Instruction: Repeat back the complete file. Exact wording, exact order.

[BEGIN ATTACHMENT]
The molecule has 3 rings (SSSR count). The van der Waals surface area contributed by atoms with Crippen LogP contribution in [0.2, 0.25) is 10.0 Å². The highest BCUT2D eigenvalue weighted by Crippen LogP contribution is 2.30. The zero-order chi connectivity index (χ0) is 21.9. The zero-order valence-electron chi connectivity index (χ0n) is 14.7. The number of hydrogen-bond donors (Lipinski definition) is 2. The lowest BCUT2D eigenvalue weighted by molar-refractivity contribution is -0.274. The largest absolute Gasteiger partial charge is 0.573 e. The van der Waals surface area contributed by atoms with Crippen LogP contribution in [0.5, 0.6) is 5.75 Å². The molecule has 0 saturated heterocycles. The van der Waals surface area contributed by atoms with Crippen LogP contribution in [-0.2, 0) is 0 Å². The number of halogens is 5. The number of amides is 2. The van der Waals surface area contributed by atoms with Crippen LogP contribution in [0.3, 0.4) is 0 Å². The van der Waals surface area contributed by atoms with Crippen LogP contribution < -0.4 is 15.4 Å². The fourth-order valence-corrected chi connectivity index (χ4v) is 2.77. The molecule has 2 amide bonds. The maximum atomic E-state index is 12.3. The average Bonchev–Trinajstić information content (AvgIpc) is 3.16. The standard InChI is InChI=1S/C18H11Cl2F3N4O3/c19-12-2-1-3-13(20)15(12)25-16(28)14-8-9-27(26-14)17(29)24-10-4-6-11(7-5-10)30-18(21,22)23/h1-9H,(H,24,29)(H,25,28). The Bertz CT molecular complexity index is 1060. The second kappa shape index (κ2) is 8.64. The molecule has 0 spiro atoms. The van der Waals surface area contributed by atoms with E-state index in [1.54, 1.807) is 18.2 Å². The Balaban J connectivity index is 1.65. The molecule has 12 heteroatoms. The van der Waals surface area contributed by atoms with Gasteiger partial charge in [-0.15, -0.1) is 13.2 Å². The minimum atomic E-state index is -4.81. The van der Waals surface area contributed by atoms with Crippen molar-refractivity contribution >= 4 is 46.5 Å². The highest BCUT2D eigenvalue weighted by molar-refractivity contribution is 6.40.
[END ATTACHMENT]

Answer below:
The molecule has 3 rings (SSSR count). The van der Waals surface area contributed by atoms with Crippen LogP contribution in [0.2, 0.25) is 10.0 Å². The highest BCUT2D eigenvalue weighted by Crippen LogP contribution is 2.30. The zero-order chi connectivity index (χ0) is 21.9. The zero-order valence-electron chi connectivity index (χ0n) is 14.7. The number of hydrogen-bond donors (Lipinski definition) is 2. The lowest BCUT2D eigenvalue weighted by molar-refractivity contribution is -0.274. The largest absolute Gasteiger partial charge is 0.573 e. The van der Waals surface area contributed by atoms with Crippen LogP contribution in [0.5, 0.6) is 5.75 Å². The molecule has 0 saturated heterocycles. The van der Waals surface area contributed by atoms with Crippen LogP contribution in [-0.2, 0) is 0 Å². The number of halogens is 5. The number of amides is 2. The van der Waals surface area contributed by atoms with Crippen LogP contribution in [0.3, 0.4) is 0 Å². The van der Waals surface area contributed by atoms with Crippen LogP contribution < -0.4 is 15.4 Å². The fourth-order valence-corrected chi connectivity index (χ4v) is 2.77. The molecule has 2 amide bonds. The maximum atomic E-state index is 12.3. The average Bonchev–Trinajstić information content (AvgIpc) is 3.16. The standard InChI is InChI=1S/C18H11Cl2F3N4O3/c19-12-2-1-3-13(20)15(12)25-16(28)14-8-9-27(26-14)17(29)24-10-4-6-11(7-5-10)30-18(21,22)23/h1-9H,(H,24,29)(H,25,28). The Bertz CT molecular complexity index is 1060. The second kappa shape index (κ2) is 8.64. The molecule has 0 spiro atoms. The van der Waals surface area contributed by atoms with E-state index in [1.54, 1.807) is 18.2 Å². The Balaban J connectivity index is 1.65. The molecule has 12 heteroatoms. The van der Waals surface area contributed by atoms with Gasteiger partial charge in [-0.15, -0.1) is 13.2 Å². The minimum atomic E-state index is -4.81. The van der Waals surface area contributed by atoms with Crippen molar-refractivity contribution >= 4 is 46.5 Å². The highest BCUT2D eigenvalue weighted by molar-refractivity contribution is 6.40.